While a human being can read either document and understand it, an application that "speaks" the dialect in Example 1 would not understand Example 2. These differences, which seem small in the simple case of a mailing address, become significant for entire purchase orders, invoices and other business documents.

Dialect Proliferation

At first glance, it may seem that it is simply a matter of two organizations or applications agreeing on a dialect of XML, writing a schema to describe it and using it. In the case where XML is used for a tight integration between two internal applications, this is fine. However, XML is most often used for exchanging information with other organizations as in a B2B exchange. It is unlikely that one XML dialect will meet the needs of all of these organizations for all purposes. It is a more common scenario that companies implementing XML will be confronted with a proliferation of dialects from various sources such as:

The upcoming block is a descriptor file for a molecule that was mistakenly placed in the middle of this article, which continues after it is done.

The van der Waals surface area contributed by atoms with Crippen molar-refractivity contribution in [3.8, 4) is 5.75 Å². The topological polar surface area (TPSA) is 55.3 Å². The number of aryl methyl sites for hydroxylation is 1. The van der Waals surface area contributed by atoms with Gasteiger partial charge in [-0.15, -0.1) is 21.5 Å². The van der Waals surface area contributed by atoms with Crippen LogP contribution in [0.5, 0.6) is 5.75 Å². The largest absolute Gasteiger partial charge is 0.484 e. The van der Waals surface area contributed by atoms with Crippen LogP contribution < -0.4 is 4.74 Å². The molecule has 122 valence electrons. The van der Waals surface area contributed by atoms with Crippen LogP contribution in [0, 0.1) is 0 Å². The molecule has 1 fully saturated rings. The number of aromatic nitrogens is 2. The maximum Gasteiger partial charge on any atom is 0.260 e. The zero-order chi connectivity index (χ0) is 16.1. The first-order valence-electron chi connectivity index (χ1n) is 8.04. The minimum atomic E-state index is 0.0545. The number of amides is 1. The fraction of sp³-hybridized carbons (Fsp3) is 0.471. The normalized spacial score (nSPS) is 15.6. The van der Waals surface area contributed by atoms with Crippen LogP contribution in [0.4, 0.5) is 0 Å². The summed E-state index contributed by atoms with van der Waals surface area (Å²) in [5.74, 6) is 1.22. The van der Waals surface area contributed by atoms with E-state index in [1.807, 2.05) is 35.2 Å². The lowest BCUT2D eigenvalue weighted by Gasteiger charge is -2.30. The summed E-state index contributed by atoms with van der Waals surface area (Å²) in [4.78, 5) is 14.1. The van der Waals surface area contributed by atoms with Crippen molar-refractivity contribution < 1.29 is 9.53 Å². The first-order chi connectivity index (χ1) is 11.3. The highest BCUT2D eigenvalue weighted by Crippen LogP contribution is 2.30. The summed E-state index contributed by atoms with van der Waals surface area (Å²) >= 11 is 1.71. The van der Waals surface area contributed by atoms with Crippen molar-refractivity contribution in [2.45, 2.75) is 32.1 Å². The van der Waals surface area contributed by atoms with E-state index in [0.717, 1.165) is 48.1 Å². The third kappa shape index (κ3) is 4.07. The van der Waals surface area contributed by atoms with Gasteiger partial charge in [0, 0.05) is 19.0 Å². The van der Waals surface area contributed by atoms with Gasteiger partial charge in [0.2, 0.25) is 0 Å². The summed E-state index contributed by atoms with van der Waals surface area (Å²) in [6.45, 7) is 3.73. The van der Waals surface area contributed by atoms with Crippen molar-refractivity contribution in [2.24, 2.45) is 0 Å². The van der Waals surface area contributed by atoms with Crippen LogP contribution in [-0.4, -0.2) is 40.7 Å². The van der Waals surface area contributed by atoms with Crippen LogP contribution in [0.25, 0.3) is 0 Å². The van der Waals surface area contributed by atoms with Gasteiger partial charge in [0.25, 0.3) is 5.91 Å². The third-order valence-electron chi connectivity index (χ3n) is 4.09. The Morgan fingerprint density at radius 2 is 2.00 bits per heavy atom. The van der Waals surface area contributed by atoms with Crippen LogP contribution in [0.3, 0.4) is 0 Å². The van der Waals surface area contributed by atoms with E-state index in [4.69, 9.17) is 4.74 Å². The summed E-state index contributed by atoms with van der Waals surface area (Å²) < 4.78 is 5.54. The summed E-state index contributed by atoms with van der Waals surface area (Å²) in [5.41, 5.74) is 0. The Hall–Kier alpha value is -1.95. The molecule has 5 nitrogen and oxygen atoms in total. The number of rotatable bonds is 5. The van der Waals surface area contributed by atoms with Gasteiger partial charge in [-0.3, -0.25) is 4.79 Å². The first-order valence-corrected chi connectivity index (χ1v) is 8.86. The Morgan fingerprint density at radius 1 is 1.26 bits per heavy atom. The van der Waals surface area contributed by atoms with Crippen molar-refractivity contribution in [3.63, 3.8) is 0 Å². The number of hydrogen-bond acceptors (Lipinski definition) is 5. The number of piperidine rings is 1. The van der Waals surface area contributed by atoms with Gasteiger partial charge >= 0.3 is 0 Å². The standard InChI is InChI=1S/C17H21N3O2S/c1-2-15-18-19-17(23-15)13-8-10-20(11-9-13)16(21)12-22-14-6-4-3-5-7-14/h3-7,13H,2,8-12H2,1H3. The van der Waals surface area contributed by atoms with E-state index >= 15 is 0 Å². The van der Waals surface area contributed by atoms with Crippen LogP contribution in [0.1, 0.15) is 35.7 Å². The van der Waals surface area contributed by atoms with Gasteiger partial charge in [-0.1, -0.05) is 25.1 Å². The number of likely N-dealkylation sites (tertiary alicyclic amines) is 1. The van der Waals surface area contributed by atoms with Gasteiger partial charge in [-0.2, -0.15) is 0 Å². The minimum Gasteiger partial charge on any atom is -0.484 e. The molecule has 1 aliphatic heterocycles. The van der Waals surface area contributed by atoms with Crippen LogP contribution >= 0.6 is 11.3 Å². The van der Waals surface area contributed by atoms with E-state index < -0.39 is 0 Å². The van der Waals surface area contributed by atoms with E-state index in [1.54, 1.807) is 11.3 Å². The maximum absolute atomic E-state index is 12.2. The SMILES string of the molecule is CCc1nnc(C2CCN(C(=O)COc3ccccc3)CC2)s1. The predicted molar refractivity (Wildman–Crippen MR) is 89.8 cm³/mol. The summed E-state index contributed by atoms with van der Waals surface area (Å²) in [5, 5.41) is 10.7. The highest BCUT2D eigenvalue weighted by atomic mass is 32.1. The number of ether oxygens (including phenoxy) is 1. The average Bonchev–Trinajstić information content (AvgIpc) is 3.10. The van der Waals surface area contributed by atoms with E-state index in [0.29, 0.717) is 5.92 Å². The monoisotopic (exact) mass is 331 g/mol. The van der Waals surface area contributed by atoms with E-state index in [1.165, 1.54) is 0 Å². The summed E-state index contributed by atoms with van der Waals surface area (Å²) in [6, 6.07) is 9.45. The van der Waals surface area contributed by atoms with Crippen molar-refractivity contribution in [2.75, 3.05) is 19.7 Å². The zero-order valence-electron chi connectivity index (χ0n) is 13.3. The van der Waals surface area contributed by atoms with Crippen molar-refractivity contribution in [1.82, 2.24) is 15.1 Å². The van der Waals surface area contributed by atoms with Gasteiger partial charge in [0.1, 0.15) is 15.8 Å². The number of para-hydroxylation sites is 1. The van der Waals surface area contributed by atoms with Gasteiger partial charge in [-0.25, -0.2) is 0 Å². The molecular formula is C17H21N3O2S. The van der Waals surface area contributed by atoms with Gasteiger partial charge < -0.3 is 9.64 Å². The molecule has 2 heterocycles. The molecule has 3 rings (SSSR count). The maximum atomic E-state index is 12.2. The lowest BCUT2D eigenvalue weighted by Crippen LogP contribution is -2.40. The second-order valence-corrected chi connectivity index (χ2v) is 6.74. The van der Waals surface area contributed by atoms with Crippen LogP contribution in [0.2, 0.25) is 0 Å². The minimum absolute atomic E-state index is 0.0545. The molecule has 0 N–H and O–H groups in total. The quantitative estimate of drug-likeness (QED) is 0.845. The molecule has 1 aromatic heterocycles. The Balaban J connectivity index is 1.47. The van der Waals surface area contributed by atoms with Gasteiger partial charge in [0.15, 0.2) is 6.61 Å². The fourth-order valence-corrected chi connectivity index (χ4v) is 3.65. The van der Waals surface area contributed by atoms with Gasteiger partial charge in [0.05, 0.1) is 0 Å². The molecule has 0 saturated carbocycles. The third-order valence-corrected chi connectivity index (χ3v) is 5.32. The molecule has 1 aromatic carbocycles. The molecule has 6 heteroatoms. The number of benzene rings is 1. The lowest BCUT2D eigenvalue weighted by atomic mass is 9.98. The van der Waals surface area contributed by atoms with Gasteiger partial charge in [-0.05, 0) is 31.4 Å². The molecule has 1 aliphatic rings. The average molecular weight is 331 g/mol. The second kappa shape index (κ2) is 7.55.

• Standards Organizations and Industry Groups. Many XML dialects are being developed by industry organizations in an attempt to standardize the industry on a specific dialect in order to promote interoperability between companies. Many of these standards are already being used in e-commerce portals or other applications.
  • Trading Partners. Your customers and suppliers may already be using XML and expect to receive XML documents in a specific dialect.